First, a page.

Post Eagle Newspaper


Feb 29, 2024

45°F, few clouds
New Jersey

Time Now


A Wonderful Wianki In Washington

WASHINGTON, D.C. – It was a magnificent traditional Polish cultural event in an equally magnificent American setting here on the National Mall – dubbed ‘America’s Front Yard,’ on the evening of June 24, 2017. This Wianki – Festival of Wreaths – played out on the lower plaza of the majestic Lincoln Memorial, with its bleacher-utilized steps, and bordered by the western end of the Reflecting Pool.

PHOTO: Folk Dancing on the National Mall. The “Polka Wsciekla” (‘Crazy Polka’) is being enthusiastically performed by Baltimore’s Ojczyzna Folk Dancers in authentic costume germane to Poland’s Nowy Sacz region. The Reflecting Pool and Washington Monument are prominent in the background.

The Polish American Arts Association of Washington, D.C. sponsored and organized the extensive cultural affair under the direction of Chairpersons Marianna Eckel and Stasia Skrypczuk. The sizable Polish, American, and otherwise international audience was bolstered by the constant ebb and flow of hundreds of visitors to the must-see Lincoln Memorial in the background.

A wianki (wreaths) workshop was set up on a large tarp. It consisted of fresh cut flowers, vines, and ferns to be weaved into headdresses by the maidens, and other attendees. The maidens were also provided with traditional white flowing robes. The score of Polish and multi-ethnic maidens, wearing their wreaths, later processioned down to the waters of the Reflecting Pool and participated in merrymaking and a group dance before doffing their wreaths and simulating casting them adrift in the water. Polish folklore has it that the fateful candle-lit wreath – drifting along a lake, stream or river – will be discovered by the lucky man who will fall in love with the hopeful maiden and become her husband.

     Polish music interludes during the three-hours-long event was provided by the Brothers-in-Law Band. Two Baltimore folk dance groups – Ojczyzna (adult) and Krakowiaki (youth) – adroitly performed dances and sang songs from different regions of Poland, all to the utter delight of the audience. The folk dancers ended their performances by leading scores of the eager novice spectators in a very credible Grand Polonaise that pranced and twisted around the plaza … much to the magic and enjoyment of Wianki, as well as to the appreciation of the culture of Poland.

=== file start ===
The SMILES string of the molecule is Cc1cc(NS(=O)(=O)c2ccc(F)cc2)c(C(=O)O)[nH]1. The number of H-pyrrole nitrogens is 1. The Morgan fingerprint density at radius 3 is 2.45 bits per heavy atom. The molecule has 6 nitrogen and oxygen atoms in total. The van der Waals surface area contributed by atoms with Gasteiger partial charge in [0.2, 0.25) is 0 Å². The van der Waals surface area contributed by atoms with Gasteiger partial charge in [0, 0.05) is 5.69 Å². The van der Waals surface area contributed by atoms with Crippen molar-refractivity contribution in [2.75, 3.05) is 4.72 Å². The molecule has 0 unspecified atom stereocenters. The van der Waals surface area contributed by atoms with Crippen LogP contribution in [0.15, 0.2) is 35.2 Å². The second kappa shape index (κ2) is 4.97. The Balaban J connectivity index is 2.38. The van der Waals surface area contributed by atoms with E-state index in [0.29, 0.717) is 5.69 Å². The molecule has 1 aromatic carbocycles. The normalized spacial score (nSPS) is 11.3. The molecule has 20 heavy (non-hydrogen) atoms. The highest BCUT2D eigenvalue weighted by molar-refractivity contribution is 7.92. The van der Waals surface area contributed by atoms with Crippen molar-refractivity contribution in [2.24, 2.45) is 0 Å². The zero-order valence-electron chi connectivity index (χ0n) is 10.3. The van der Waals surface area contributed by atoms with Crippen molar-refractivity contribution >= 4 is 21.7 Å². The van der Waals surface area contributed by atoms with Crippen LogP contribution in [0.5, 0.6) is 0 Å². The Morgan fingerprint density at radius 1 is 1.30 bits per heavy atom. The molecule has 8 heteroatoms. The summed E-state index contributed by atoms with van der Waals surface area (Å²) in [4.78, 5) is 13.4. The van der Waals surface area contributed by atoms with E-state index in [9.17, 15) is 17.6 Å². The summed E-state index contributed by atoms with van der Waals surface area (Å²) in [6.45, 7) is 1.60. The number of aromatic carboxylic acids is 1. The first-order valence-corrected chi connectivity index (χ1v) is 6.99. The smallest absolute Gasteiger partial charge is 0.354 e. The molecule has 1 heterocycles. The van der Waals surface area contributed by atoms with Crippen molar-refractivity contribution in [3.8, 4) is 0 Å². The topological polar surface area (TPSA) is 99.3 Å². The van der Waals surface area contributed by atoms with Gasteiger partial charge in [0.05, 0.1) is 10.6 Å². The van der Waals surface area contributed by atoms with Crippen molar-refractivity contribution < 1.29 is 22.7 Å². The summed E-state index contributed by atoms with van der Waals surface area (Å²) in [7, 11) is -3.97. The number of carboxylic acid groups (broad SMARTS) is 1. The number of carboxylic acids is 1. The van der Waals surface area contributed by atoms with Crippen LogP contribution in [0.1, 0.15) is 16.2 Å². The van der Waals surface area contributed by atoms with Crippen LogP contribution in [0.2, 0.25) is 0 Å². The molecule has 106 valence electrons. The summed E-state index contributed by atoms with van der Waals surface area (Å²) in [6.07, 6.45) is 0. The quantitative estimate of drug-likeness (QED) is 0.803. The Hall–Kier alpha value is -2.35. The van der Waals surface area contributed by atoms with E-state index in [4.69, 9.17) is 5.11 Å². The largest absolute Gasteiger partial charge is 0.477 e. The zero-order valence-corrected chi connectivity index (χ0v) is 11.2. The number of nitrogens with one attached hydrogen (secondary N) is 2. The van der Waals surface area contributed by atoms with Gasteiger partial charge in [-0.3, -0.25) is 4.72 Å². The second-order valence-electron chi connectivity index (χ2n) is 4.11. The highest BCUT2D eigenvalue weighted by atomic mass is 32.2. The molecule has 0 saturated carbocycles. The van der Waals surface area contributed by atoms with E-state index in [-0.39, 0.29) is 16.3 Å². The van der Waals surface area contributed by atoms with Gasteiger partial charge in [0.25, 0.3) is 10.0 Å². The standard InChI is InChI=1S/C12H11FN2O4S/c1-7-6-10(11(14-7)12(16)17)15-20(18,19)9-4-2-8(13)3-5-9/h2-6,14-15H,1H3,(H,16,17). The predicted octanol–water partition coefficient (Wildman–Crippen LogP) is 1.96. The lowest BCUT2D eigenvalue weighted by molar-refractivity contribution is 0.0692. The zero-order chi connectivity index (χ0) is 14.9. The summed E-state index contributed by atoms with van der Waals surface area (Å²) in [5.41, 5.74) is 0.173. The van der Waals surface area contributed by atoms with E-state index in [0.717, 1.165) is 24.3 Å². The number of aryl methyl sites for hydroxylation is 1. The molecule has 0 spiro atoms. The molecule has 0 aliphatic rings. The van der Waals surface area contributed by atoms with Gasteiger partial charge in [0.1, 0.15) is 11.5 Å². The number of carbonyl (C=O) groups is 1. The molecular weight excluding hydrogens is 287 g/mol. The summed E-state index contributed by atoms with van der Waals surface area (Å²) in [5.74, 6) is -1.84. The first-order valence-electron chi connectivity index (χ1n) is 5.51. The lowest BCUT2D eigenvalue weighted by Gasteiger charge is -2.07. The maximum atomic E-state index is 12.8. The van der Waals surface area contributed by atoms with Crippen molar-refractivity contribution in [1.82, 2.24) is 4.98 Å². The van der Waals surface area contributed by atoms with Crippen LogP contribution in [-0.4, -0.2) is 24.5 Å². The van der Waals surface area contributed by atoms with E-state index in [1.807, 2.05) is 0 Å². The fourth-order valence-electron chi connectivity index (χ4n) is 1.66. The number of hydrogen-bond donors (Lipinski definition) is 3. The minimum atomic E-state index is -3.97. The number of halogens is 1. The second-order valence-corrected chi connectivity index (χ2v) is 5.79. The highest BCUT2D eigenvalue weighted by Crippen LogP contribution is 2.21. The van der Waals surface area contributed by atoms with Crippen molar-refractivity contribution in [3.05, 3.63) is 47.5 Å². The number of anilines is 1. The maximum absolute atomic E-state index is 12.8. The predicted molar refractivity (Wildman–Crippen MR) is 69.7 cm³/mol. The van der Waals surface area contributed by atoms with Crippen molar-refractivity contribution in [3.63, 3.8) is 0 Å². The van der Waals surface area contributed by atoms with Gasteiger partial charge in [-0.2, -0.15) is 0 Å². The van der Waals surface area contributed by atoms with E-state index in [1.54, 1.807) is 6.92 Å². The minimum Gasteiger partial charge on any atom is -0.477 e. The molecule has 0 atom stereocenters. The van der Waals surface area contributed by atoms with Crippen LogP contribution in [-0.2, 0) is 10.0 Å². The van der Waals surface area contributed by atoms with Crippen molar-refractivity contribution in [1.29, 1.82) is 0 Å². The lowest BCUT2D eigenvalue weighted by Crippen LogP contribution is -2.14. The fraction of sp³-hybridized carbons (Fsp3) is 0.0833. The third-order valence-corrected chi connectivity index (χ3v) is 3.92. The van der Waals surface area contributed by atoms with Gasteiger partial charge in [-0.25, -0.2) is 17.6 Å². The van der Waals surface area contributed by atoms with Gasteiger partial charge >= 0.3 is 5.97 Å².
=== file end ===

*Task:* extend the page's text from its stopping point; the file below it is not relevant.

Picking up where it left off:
In photo: Julia Pryputniewicz & Klaudia Jarczak


 “Na Swiety Jan woda kwitnie”

‘On St. John’s night, the water blooms’

Jan Kochanowski, in the 16th century, wrote the following description of the Wianki traditions and beliefs: “In Poland the Eve of St. Johns is fraught with miracles and magic. Animals talk to each other with human voices. The earth shows the enchanted riches in its depths, glowing with fires. In wild ravines the barren fern blooms. Certain plants take on magical properties. Wreaths, to which are fixed lighted candles, are cast in the waters so that their courses may be followed. From the course and fate of the wreaths anguries of marriage are made. The special promise of St. John is youth, love and general fertility.”

     And so it was on this wonderful Wianki evening in Washington … as well as in knowing that equally joyful celebrations of Wianki were also taking place over the length and breadth of Poland during this time of the summer solstice.

Text & Photos
By Richard P. Poremski

Polish American Journal
Washington, DC Bureau

June 30, 2017